In an increasingly digital world, user demands also grow. When a tool does not keep its promises, users will look for alternatives. Here, agile providers have a clear advantage. Let us assume that a company wants to launch a travel portal. An agile development team will not collect requirements, plan, code, test and stabilize for one year until an encompassing product can go online – which still does not make the users happy. Instead, agile developers will quickly offer an optimal minimum version (Minimum Viable Product, MVP) to their customers, which will then be further developed. For example, the travel portal might in a first step only offer domestic flights. Some weeks later international flights might be included, then railway connections might be added and finally, also hotel bookings. When users request additional features, these have priority. Features without added value are, however, ignored.
The focus is on products – not disciplines
This approach is not only useful for start-ups in the digital sector. Traditional companies are also turning to agility for their IT operations. One philosophy is particularly popular in this context: DevOps. It combines the IT disciplines of software development and software operations. One product does not anymore run through various areas but lies completely in the hands of one interdisciplinary team. Usually, such a team does not comprise of more than a dozen members. Specialists for coding, testing and operations normally sit in one office and coordinate their actions constantly. The manager is replaced by a so called product owner. He keeps an eye on the users’ wishes and criticisms, and sets priorities together with the team.
Contrary interests require compromises
Yet it is not enough that a company interlinks formerly separated departments, builds small teams, nominates a product owner and organizes some agility training. Instead, employees and managers must develop nothing less than a new self-conception. They must dismiss long-established processes. Not everyone is happy to receive more responsibilities – or conversely to hand over control. Not everyone welcomes weekly deliveries. Not everyone is prepared to quickly reach agreements with colleagues. Good compromise is needed daily, for example because developers and operators have contrary interests: While the former want to renew as much as possible, the latter aim to keep the overall system stable. Every change is a potential disruptive factor.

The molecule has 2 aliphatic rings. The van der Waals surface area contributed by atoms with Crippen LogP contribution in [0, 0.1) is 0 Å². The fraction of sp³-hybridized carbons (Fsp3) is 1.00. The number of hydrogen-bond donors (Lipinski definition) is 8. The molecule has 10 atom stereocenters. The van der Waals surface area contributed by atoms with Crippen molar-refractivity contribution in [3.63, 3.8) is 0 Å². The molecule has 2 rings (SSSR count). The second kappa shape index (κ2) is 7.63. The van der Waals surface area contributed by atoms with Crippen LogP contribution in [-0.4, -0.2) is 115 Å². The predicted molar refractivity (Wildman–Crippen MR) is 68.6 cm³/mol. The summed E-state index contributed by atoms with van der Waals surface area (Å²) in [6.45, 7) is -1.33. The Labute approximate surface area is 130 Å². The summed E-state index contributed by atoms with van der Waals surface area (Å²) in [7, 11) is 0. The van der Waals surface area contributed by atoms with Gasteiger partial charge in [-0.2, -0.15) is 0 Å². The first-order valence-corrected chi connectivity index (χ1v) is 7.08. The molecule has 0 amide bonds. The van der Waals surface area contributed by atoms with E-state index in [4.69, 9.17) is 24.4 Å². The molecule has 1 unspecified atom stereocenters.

Leadership, teamwork and self-organization – all is set into a new perspective through DevOps. This change is especially of a cultural nature and needs time. For sure, employees also need the appropriate tools – for instance project management methods like Scrum. Here continuous training can be helpful. Living new behaviors, for example decisiveness, is at least as equally demanding. Employees need to have sufficient freedom to improve the necessary soft skills. This should also be considered when teams collaborate with external IT service providers: In a DevOps context, they often have to be integrated in a different way. Therefore, team workshops and employee coaching should be possible at any time – not only in the critical DevOps implementation phase.